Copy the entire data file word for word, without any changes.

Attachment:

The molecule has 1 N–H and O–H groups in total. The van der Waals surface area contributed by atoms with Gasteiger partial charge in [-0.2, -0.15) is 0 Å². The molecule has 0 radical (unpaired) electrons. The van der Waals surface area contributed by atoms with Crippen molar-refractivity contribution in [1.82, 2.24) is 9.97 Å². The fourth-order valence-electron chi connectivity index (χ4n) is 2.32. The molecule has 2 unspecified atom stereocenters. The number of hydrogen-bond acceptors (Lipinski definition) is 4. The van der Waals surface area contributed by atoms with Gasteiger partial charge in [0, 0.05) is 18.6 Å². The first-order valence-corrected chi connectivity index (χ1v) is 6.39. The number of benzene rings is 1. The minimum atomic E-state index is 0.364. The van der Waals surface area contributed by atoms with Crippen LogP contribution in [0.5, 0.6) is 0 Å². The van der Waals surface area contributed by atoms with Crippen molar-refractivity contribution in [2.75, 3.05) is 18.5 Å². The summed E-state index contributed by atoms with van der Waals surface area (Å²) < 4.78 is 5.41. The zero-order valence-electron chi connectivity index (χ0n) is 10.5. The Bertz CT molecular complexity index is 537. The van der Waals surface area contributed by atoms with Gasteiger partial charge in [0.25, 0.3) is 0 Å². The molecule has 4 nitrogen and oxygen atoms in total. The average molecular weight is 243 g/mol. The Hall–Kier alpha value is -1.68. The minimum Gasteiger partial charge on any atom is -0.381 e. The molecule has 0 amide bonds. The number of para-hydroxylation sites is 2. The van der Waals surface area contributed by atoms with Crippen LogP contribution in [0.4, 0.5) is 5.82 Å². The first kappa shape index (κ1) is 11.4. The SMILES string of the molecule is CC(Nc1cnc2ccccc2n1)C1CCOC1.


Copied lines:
The molecule has 1 N–H and O–H groups in total. The van der Waals surface area contributed by atoms with Gasteiger partial charge in [-0.2, -0.15) is 0 Å². The molecule has 0 radical (unpaired) electrons. The van der Waals surface area contributed by atoms with Crippen molar-refractivity contribution in [1.82, 2.24) is 9.97 Å². The fourth-order valence-electron chi connectivity index (χ4n) is 2.32. The molecule has 2 unspecified atom stereocenters. The number of hydrogen-bond acceptors (Lipinski definition) is 4. The van der Waals surface area contributed by atoms with Gasteiger partial charge in [0, 0.05) is 18.6 Å². The first-order valence-corrected chi connectivity index (χ1v) is 6.39. The number of benzene rings is 1. The minimum atomic E-state index is 0.364. The van der Waals surface area contributed by atoms with Crippen LogP contribution in [0.5, 0.6) is 0 Å². The van der Waals surface area contributed by atoms with Crippen molar-refractivity contribution in [2.75, 3.05) is 18.5 Å². The summed E-state index contributed by atoms with van der Waals surface area (Å²) < 4.78 is 5.41. The zero-order valence-electron chi connectivity index (χ0n) is 10.5. The Bertz CT molecular complexity index is 537. The van der Waals surface area contributed by atoms with Gasteiger partial charge in [0.25, 0.3) is 0 Å². The molecule has 4 nitrogen and oxygen atoms in total. The average molecular weight is 243 g/mol. The Hall–Kier alpha value is -1.68. The minimum Gasteiger partial charge on any atom is -0.381 e. The molecule has 0 amide bonds. The number of para-hydroxylation sites is 2. The van der Waals surface area contributed by atoms with Crippen LogP contribution in [0.4, 0.5) is 5.82 Å². The first kappa shape index (κ1) is 11.4. The SMILES string of the molecule is CC(Nc1cnc2ccccc2n1)C1CCOC1.